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Why community college enrollment drop should not be a surprise

Typically, recessions treat community colleges quite well. Community college enrollment rises when recent high school graduates can’t easily enter the job market, and as people retrain or “upskill.” The pandemic hasn’t been kind to community colleges. Nationally, enrollment is down by nearly 10%, and many two-year colleges have seen their enrollments drop by 20% or more. This should not come as a surprise. Here’s why.

Single parents

More than one in five women enrolled in a community college are also single parents. A community college provides the shortest, most cost-effective way to increase their standard of living. But these single parents already have two full-time jobs: earning a paycheck and taking care of their children. On a good day, it’s hard to find time to also take classes. During a pandemic, when childcare centers and schools are closed, it’s pretty much impossible. Earning a degree isn’t the only thing that’s overwhelming women, though.

According to the Bureau of Labor Statistics, more than two million women left the US workforce between February and October 2020. In September alone, more than 850,000 women left (or lost) their jobs. Analysts attribute this shocking exodus to the complexities of educating school-age children during a pandemic.

Here’s another fact: 55% of community college students are women. For a community college the size of WCC, that means about 1,300 of its enrolled students are female single parents. Trying to manage work, childcare, home-schooling and taking college classes at the same time during a pandemic is unworkable. It’s no wonder women have given up.

Technology gaps drop community college enrollment

Online schooling relies on having the right technology in place at the right time. But technology is expensive. About 5.5% of households in Washtenaw County do not have Internet access at all. Two-thirds of Washtenaw County households don’t have minimally acceptable broadband access. In households that do have Internet, the kids may need to compete with Mom and Dad for bandwidth and access to connected devices. The only Internet access some people have is through their cell phones. Households may not have enough computers to go around, and if the pandemic affected household income, affording connectivity – no matter how necessary it is – may be a challenge. Amid an avalanche of competing priorities, college coursework may not make the grade.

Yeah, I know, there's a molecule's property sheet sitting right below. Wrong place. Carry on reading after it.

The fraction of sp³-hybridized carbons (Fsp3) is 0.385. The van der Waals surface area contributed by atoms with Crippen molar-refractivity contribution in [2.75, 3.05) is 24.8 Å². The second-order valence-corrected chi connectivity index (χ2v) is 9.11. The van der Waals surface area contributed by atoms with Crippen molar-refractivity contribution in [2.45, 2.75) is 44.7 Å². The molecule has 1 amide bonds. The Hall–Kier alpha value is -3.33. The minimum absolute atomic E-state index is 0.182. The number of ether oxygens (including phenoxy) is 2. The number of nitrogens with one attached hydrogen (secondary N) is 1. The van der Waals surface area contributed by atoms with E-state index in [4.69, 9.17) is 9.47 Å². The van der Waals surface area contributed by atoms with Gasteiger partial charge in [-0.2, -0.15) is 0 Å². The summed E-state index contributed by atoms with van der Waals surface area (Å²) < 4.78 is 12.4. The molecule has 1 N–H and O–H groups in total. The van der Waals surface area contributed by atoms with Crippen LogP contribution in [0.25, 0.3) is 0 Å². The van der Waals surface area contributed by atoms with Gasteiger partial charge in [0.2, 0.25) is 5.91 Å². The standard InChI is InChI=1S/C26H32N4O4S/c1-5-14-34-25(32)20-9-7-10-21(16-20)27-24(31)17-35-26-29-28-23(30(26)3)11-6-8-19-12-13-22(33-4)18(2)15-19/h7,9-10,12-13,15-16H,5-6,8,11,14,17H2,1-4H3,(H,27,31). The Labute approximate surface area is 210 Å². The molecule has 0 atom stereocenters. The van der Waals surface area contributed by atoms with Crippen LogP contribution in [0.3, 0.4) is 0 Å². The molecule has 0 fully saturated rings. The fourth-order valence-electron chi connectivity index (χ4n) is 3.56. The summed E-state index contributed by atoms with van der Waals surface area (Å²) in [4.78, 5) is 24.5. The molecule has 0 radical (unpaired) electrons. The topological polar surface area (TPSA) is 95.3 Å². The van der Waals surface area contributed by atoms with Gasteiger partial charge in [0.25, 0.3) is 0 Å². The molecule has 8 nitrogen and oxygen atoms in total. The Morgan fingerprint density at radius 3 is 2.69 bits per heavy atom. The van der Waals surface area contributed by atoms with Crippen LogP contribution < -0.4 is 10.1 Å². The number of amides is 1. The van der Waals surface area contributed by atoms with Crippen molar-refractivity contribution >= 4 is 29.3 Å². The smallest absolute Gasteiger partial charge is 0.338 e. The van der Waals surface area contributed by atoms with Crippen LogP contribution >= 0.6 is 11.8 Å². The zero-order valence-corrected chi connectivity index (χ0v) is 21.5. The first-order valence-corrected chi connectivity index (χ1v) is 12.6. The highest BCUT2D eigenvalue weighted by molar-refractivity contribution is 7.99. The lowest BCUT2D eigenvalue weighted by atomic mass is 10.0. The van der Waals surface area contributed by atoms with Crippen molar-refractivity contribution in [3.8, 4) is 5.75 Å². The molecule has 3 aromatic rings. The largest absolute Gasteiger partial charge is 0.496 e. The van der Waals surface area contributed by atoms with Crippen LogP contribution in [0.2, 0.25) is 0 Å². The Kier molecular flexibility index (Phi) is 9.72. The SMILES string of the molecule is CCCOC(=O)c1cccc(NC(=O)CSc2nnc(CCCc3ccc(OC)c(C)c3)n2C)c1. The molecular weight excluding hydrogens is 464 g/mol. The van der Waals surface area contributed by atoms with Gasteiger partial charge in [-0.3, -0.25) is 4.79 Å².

Labor market instability

Many community college students work in low-wage or entry-level jobs. The opportunity to improve their standard of living is why they enroll. The pandemic has been an exceptionally bruising experience for low-wage workers. For some, their employers have been shuttered by executive or Health Department orders, leaving them to navigate the state’s byzantine unemployment system. Others have been required to work, risking exposure to COVID-19. Often, low-wage workers do not have access to health insurance or health care. So, contracting COVID-19 could mean lost work, lost wages and a mountain of medical bills. Going to school – which is ordinarily a positive move – may be too risky when money is tight or when a job can be lost without notice.

Recovering community college enrollment will take work

Community college enrollment hasn’t declined everywhere. In places where community college enrollment rose, staffs worked exceptionally hard to meet students where they were. Administrators made decisions about online class delivery early. They developed ways to provide students with what they needed most: tuition assistance, technology, clear communication or basic needs support.

To rebuild community college enrollment following the pandemic, administrators will need to find ways to support single parents. They’ll need to reach people who are living on the economic margins. Community college will have to find ways to support women who are trying to re-enter the job market. And students who don’t have childcare or the means to pay for an education. As a community, we need to move these people away from the margins, and meaningfully incorporate them into the economy.

It will require hard work and creativity from the community college administration. Washtenaw County taxpayers have already made a substantial investment in WCC’s administration. As we exit the pandemic, it is entirely reasonable for us to expect an equally substantial return.

Photo Credit: Lee Haywood , via Flickr